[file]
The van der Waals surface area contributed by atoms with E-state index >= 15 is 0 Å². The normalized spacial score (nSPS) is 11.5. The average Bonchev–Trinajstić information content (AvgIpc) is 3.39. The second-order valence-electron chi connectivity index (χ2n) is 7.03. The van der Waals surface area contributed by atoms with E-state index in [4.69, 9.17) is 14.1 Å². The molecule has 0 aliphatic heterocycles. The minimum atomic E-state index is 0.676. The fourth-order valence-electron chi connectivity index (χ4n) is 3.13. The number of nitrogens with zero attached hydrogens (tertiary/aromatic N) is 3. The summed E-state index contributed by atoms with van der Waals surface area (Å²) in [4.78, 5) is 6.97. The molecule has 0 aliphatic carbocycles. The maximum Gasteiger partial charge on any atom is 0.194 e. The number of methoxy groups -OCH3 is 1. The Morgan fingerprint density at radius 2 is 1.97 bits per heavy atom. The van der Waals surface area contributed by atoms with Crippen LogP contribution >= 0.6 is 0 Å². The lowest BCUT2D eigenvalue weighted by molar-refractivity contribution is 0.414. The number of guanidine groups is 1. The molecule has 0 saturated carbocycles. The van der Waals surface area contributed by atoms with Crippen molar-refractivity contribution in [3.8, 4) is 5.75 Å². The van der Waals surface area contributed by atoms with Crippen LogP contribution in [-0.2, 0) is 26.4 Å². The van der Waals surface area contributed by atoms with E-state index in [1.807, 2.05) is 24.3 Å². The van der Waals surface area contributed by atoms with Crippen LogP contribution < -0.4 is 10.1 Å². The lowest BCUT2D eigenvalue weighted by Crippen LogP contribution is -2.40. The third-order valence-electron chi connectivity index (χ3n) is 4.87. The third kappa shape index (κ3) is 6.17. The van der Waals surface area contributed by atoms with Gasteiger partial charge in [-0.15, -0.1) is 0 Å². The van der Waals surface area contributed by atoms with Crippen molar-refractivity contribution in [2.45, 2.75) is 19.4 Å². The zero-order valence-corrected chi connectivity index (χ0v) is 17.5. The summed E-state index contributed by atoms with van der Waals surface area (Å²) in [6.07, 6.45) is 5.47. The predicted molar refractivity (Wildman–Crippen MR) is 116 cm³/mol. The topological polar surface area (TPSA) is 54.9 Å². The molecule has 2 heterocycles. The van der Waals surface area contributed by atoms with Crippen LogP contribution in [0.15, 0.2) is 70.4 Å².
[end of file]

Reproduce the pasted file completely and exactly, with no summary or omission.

The van der Waals surface area contributed by atoms with E-state index >= 15 is 0 Å². The normalized spacial score (nSPS) is 11.5. The average Bonchev–Trinajstić information content (AvgIpc) is 3.39. The second-order valence-electron chi connectivity index (χ2n) is 7.03. The van der Waals surface area contributed by atoms with E-state index in [4.69, 9.17) is 14.1 Å². The molecule has 0 aliphatic heterocycles. The minimum atomic E-state index is 0.676. The fourth-order valence-electron chi connectivity index (χ4n) is 3.13. The number of nitrogens with zero attached hydrogens (tertiary/aromatic N) is 3. The summed E-state index contributed by atoms with van der Waals surface area (Å²) in [4.78, 5) is 6.97. The molecule has 0 aliphatic carbocycles. The maximum Gasteiger partial charge on any atom is 0.194 e. The number of methoxy groups -OCH3 is 1. The Morgan fingerprint density at radius 2 is 1.97 bits per heavy atom. The van der Waals surface area contributed by atoms with Crippen LogP contribution >= 0.6 is 0 Å². The lowest BCUT2D eigenvalue weighted by molar-refractivity contribution is 0.414. The number of guanidine groups is 1. The molecule has 0 saturated carbocycles. The van der Waals surface area contributed by atoms with Crippen molar-refractivity contribution in [3.8, 4) is 5.75 Å². The van der Waals surface area contributed by atoms with Crippen LogP contribution in [-0.2, 0) is 26.4 Å². The van der Waals surface area contributed by atoms with E-state index in [1.807, 2.05) is 24.3 Å². The van der Waals surface area contributed by atoms with Crippen LogP contribution < -0.4 is 10.1 Å². The lowest BCUT2D eigenvalue weighted by Crippen LogP contribution is -2.40. The third-order valence-electron chi connectivity index (χ3n) is 4.87. The third kappa shape index (κ3) is 6.17. The van der Waals surface area contributed by atoms with Gasteiger partial charge in [-0.15, -0.1) is 0 Å². The van der Waals surface area contributed by atoms with Crippen molar-refractivity contribution in [2.45, 2.75) is 19.4 Å². The zero-order valence-corrected chi connectivity index (χ0v) is 17.5. The summed E-state index contributed by atoms with van der Waals surface area (Å²) in [6.07, 6.45) is 5.47. The predicted molar refractivity (Wildman–Crippen MR) is 116 cm³/mol. The topological polar surface area (TPSA) is 54.9 Å². The molecule has 2 heterocycles. The van der Waals surface area contributed by atoms with Crippen LogP contribution in [0.15, 0.2) is 70.4 Å².